اثرات همه گیری فعال کردن مکرر در شبکه های اجتماعی
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اثرات همه گیری فعال کردن مکرر در شبکه های اجتماعی

عنوان فارسی مقاله: اثرات همه گیری فعال کردن مکرر در شبکه های اجتماعی
عنوان انگلیسی مقاله: The contagion effects of repeated activation in social networks
مجله/کنفرانس: شبکه های اجتماعی – Social Networks
رشته های تحصیلی مرتبط: مدیریت، مهندسی فناوری اطلاعات
گرایش های تحصیلی مرتبط: مدیریت فناوری اطلاعات
کلمات کلیدی فارسی: وابستگی متقابل، دینامیک زمانی، تناسب، آستانه، جرم بحرانی، اشباع، اقدام جمعی، شبیه سازی مبتنی بر عامل
کلمات کلیدی انگلیسی: Interdependence، Temporal dynamics، Coordination، Thresholds، Critical mass، Diffusion، Collective action، Agent-based simulation
نوع نگارش مقاله: مقاله پژوهشی (Research Article)
نمایه: Scopus – Master Journal List – JCR
شناسه دیجیتال (DOI): https://doi.org/10.1016/j.socnet.2017.11.001
دانشگاه: Institute for Biocomputation and Physics of Complex Systems and Department of Theoretical Physics – University of Zaragoza – Spain
ناشر: الزویر - Elsevier
نوع ارائه مقاله: ژورنال
نوع مقاله: ISI
سال انتشار مقاله: 2018
ایمپکت فاکتور: ۲٫۵۳۰ در سال ۲۰۱۷
شاخص H_index: ۷۹ در سال ۲۰۱۸
شاخص SJR: ۲٫۱۴۷ در سال ۲۰۱۸
شناسه ISSN: 0378-8733
فرمت مقاله انگلیسی: PDF
تعداد صفحات مقاله انگلیسی: 10
وضعیت ترجمه: ترجمه نشده است
قیمت مقاله انگلیسی: رایگان
آیا این مقاله بیس است: بله
کد محصول: E10554
فهرست انگلیسی مطالب

Abstract


1- Introduction


2- Coordination as a two-step selection process


3- Model and mechanisms


4- The dynamics of repeated activation


5- Social context as communication networks


6- The effects of network topology


7- The effects of actor heterogeneity


8- Discussion


9- Conclusion


References

نمونه متن انگلیسی مقاله

Abstract


Demonstrations, protests, riots, and shifts in public opinion respond to the coordinating potential of communication networks. Digital technologies have turned interpersonal networks into massive, pervasive structures that constantly pulsate with information. Here, we propose a model that aims to analyze the contagion dynamics that emerge in networks when repeated activation is allowed, that is, when actors can engage recurrently in a collective effort. We analyze how the structure of communication networks impacts on the ability to coordinate actors, and we identify the conditions under which large-scale coordination is more likely to emerge.


Introduction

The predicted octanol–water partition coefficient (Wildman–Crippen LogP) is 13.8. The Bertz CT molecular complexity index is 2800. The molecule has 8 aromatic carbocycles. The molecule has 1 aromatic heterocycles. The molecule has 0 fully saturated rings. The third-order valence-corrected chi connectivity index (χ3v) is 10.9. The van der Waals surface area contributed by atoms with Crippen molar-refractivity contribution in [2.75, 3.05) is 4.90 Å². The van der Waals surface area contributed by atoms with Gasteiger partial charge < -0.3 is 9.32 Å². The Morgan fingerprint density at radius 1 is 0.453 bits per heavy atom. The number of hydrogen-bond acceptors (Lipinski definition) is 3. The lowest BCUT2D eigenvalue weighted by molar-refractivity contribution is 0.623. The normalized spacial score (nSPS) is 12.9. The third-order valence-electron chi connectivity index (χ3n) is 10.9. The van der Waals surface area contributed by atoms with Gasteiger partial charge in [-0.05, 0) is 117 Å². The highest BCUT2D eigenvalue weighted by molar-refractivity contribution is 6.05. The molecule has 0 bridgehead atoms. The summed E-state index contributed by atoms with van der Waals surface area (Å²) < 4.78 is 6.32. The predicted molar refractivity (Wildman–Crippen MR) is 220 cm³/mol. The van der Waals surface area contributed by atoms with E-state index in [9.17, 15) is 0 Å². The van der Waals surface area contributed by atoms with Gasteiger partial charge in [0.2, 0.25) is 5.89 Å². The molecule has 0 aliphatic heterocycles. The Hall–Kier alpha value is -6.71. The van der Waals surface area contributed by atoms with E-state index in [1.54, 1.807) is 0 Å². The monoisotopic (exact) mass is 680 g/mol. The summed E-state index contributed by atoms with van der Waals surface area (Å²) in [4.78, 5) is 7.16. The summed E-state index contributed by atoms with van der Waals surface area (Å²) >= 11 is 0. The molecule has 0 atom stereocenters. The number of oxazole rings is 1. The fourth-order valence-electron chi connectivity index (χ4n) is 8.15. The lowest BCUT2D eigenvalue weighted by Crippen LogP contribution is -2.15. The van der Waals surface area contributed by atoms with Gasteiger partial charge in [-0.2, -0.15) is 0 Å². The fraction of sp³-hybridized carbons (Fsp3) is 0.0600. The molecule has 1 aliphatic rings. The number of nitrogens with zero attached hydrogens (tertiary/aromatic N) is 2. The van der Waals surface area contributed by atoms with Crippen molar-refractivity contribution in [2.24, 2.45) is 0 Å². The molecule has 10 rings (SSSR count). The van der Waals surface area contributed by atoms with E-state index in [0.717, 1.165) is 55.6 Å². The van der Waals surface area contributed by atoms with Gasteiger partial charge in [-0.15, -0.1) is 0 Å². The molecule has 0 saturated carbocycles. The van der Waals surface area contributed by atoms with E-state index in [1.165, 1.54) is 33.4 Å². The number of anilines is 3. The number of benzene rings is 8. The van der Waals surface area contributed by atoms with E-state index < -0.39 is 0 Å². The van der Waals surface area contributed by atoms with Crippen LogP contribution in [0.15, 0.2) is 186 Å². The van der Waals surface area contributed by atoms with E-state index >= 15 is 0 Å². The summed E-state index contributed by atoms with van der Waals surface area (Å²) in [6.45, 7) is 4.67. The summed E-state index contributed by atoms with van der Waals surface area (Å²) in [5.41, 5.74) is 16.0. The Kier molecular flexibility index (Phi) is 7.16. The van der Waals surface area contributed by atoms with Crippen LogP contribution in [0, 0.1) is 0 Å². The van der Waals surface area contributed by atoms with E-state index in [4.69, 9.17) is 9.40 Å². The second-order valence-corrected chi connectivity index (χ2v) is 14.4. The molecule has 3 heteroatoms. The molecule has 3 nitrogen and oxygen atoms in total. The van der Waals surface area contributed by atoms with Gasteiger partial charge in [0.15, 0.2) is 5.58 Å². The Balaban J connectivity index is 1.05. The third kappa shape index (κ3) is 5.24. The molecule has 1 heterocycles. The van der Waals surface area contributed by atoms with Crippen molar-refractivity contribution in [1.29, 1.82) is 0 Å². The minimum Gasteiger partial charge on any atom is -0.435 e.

Recent years have seen the emergence of massive events coordinated through large, decentralized networks. These include political protests and mobilizations like the Occupy movement of 2011 (Conover et al., 2013; González-Bailón and Wang, 2016), the Gezi Park demonstrations of 2013 (Barberá et al., 2015), or the growth of the #BlackLivesMatter campaign during the 2014 protests in Ferguson (Freelon et al., 2016). These collective events offer examples ofthe coordinating potential of communication networks − which, increasingly, emerge through the use of online technologies. This paper pays attention to the coordination dynamics that allow a small movement, a new campaign, or an unknown hashtag to rise to prominence. We present a formal model that allows us to answer the following question: How do coordination dynamics unfold to make individual actions (e.g. using an emerging hashtag, endorsing a mobilization) converge over time? Our model aims to disentangle the mechanisms that drive the emergence of decentralized, large-scale coordination. The goal is to identify the conditions under which coordination is more likely to arise from networks that are constantly pulsating with information. Threshold models have become the standard for how we think about interdependence and the collective effects of social influence (Granovetter, 1978; Granovetter and Soong, 1983; Schelling, 1978). As originally formulated, the activation of individual thresholds responds to global information: the group of reference is assumed to be the same for all actors. In later developments of the basic model, networks were introduced to add local variance to social influence: the group of reference was now determined by connectivity in the network, which changed from actor to actor (Valente, 1996; Watts, 2002). These different variations of the threshold model share two important elements: first, activation is modelled as a step function that goes from 0 to 1 when thresholds are reached; and second, thresholds can only be reached once, that is, activation is assumed to be a one-off event. Our model aims to relax these assumptions and allow actors to repeatedly activate as a function of the dynamics unfolding in the rest of the network. We argue that this modification aligns our model of contagion more closely with what is observed in many empirical networks − in particular, with the communication dynamics observed in online networks and the temporal autocorrelation that results from those dynamics.

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